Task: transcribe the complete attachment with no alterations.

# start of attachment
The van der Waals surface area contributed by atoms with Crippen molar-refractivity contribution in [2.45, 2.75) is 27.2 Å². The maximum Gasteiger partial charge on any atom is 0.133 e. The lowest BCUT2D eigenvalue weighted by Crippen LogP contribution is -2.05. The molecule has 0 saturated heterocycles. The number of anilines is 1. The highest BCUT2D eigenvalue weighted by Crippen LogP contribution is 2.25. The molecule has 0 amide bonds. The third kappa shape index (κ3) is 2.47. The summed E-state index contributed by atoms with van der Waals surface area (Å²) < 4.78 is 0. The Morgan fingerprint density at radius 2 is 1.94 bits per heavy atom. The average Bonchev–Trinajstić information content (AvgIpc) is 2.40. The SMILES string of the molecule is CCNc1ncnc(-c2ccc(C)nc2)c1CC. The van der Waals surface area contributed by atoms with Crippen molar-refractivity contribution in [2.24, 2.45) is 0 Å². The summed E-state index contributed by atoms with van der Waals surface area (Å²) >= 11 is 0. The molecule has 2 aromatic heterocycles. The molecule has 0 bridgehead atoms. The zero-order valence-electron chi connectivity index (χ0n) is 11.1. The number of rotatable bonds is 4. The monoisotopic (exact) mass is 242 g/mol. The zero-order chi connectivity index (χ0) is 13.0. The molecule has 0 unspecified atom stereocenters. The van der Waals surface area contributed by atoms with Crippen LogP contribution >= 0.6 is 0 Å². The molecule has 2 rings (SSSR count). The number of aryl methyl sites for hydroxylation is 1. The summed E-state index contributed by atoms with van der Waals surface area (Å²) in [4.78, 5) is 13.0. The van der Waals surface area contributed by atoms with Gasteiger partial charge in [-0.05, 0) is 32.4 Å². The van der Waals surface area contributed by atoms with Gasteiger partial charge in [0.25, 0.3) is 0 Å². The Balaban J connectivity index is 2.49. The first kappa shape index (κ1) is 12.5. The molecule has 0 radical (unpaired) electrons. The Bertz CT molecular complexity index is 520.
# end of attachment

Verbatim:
The van der Waals surface area contributed by atoms with Crippen molar-refractivity contribution in [2.45, 2.75) is 27.2 Å². The maximum Gasteiger partial charge on any atom is 0.133 e. The lowest BCUT2D eigenvalue weighted by Crippen LogP contribution is -2.05. The molecule has 0 saturated heterocycles. The number of anilines is 1. The highest BCUT2D eigenvalue weighted by Crippen LogP contribution is 2.25. The molecule has 0 amide bonds. The third kappa shape index (κ3) is 2.47. The summed E-state index contributed by atoms with van der Waals surface area (Å²) < 4.78 is 0. The Morgan fingerprint density at radius 2 is 1.94 bits per heavy atom. The average Bonchev–Trinajstić information content (AvgIpc) is 2.40. The SMILES string of the molecule is CCNc1ncnc(-c2ccc(C)nc2)c1CC. The van der Waals surface area contributed by atoms with Crippen molar-refractivity contribution in [2.24, 2.45) is 0 Å². The summed E-state index contributed by atoms with van der Waals surface area (Å²) >= 11 is 0. The molecule has 2 aromatic heterocycles. The molecule has 0 bridgehead atoms. The zero-order valence-electron chi connectivity index (χ0n) is 11.1. The number of rotatable bonds is 4. The monoisotopic (exact) mass is 242 g/mol. The zero-order chi connectivity index (χ0) is 13.0. The molecule has 0 unspecified atom stereocenters. The van der Waals surface area contributed by atoms with Crippen LogP contribution >= 0.6 is 0 Å². The molecule has 2 rings (SSSR count). The number of aryl methyl sites for hydroxylation is 1. The summed E-state index contributed by atoms with van der Waals surface area (Å²) in [4.78, 5) is 13.0. The van der Waals surface area contributed by atoms with Gasteiger partial charge in [-0.05, 0) is 32.4 Å². The van der Waals surface area contributed by atoms with Gasteiger partial charge in [0.25, 0.3) is 0 Å². The Balaban J connectivity index is 2.49. The first kappa shape index (κ1) is 12.5. The molecule has 0 radical (unpaired) electrons. The Bertz CT molecular complexity index is 520.